It seems unreal that Stonewall was forty years ago. Sometimes it seems like it’s been 100 years, sometimes only last week. I wonder if I will be around for the fiftieth anniversary. My remaining days seem to be numbered like the grains of sand in a goldfish bowl.
For the past few months I have been interviewed by everyone from a straight clueless kid from the BBC to a very smart and prepared Ronnie (“Make Me a Supermodel”) Kroell for his new “Straight Talk” program. I’ve been filmed for a documentary on Stonewall being prepared for “The American Experience” with a planned airing on PBS in April 2010, and featured in a David Carter article in the June/July issue of The Advocate with a great photo by Shen Wei (see the post for April 10th below). “In the Life” is even presenting a dialogue between literary giant Edmund White and me this August on PBS. (And you thought the Museum of Natural History had a lock on the dinosaur market!)
And the more I get interviewed, the less I know where we are at. A few years back I lost all hope for the future of the two movements I more or less dedicated my life to, alternative theater and the queer community. Both were reeling from burnout and AIDS and the intramural sniping of political correctness. But suddenly I started meeting theater people like Mark Finley and Barry Childs and Kathleen Warnock and Chris Weikel and Shay Gines and Jonathan Reuning and Frank Kuzler and Jamie Heinlein and Mark Waren and Christopher Borg and the list goes on and on. And I know there is indeed a new generation more than willing and able to grab the torch and carry it high. With people like Ronnie Kroell, writer Kirk Reed (How I Learned to Snap), photographer Shen Wei, the same seems to be happening for the GLBT family.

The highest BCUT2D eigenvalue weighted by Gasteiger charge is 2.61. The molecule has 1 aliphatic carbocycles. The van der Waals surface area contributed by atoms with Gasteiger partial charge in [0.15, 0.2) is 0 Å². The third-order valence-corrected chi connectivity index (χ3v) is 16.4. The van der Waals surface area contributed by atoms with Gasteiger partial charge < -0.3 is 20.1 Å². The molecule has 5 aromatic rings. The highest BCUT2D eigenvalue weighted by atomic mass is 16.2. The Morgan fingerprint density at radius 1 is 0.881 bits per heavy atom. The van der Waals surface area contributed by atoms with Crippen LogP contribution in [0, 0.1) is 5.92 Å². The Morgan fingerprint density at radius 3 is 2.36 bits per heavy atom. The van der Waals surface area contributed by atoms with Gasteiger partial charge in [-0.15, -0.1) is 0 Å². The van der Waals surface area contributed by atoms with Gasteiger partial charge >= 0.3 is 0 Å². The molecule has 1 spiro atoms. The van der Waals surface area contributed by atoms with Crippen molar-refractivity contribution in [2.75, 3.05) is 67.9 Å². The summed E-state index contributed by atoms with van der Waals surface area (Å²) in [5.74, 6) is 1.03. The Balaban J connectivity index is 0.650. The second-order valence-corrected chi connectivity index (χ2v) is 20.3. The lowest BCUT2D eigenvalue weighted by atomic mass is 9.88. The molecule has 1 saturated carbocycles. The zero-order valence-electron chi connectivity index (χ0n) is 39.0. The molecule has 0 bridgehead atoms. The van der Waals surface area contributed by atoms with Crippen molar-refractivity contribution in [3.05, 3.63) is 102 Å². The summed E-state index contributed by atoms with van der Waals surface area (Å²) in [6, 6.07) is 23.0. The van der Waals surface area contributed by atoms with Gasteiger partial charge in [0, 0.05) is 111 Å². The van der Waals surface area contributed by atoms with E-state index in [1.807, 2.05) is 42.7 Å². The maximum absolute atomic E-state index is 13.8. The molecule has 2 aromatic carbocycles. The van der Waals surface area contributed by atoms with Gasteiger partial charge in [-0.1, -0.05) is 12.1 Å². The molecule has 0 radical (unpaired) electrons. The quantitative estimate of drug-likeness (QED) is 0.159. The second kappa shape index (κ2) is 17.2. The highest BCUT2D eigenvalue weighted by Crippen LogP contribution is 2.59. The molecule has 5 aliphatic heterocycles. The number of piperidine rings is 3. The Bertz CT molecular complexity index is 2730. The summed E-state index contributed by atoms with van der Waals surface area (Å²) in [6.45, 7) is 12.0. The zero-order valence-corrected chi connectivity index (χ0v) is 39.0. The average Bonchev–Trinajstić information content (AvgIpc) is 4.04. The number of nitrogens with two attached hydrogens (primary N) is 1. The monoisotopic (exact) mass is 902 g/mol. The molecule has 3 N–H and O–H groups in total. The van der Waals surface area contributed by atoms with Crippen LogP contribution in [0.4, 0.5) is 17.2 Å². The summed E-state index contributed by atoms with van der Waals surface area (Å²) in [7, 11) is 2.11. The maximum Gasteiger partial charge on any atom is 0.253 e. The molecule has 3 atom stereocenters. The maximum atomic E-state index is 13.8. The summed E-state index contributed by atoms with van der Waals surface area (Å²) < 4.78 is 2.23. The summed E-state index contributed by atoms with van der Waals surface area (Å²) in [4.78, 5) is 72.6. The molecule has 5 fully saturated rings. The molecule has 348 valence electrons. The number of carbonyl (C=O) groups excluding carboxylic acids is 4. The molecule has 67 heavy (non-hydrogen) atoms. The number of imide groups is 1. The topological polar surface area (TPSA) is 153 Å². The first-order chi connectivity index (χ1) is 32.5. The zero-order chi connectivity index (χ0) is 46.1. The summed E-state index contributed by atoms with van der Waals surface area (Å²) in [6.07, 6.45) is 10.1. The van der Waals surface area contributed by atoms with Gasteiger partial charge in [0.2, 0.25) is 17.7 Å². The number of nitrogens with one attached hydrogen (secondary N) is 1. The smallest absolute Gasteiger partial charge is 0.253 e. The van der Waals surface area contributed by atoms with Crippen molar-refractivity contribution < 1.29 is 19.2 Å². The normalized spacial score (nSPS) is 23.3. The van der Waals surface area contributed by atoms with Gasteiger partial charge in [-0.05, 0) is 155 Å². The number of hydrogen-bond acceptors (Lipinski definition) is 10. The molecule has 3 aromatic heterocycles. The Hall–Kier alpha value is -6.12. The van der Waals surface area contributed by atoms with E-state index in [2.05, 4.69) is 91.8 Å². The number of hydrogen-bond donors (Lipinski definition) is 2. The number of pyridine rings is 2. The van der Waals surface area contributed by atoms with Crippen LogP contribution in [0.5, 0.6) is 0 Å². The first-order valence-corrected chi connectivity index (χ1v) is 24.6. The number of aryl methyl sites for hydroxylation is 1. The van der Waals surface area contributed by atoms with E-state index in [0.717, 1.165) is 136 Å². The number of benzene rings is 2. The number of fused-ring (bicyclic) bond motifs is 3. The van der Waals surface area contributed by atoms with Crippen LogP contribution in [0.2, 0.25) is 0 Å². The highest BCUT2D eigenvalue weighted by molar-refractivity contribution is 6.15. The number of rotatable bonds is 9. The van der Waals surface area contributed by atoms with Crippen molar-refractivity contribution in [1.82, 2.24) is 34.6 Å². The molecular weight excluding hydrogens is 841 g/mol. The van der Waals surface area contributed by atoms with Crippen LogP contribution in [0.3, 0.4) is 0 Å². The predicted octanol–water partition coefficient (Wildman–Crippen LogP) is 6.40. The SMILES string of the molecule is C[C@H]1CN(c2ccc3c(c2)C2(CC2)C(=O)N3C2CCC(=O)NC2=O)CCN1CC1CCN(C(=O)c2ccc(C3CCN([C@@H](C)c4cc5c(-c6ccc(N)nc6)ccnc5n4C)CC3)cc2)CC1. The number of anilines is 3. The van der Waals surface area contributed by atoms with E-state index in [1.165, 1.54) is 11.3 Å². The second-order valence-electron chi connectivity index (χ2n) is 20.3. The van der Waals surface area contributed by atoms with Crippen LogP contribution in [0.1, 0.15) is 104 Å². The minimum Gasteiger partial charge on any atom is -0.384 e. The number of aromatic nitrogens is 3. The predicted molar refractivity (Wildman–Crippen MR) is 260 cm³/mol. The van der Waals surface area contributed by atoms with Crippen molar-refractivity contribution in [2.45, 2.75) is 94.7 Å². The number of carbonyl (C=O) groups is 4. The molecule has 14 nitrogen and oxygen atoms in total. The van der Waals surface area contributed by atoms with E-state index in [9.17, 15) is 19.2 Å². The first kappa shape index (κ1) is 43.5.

I also discovered something important about Stonewall. For years I have heard people describe the event as angry and I suppose in a way it was. But that was not the main emotion I remember experiencing that night. I could never seem to find the right words. While filming the “American Experience” documentary it suddenly came clear to me. The first reaction that night was shock and then awe that we were coming out of the “twilight” and actually standing up to authority—fighting back. And what followed was a giddy and joyous glee. And somehow we knew nothing would ever be quite the same again.
Modern gay theater has an earlier natal day. Playwright Robert Patrick dates it to the Caffe Cino in 1961 and my play on the trial of Oscar Wilde, Now She Dances! This was quickly followed by wonderful plays by Lanford Wilson (The Madness of Lady Bright) and David Starkweather (The Straights of Magellan) and Robert Heide (The Bed) and William M. Hoffman (Good Night, I Love You) and Robert Patrick (The Haunted Host) This list also goes on and on.
This June I have three plays in production and an appearance pending (details below):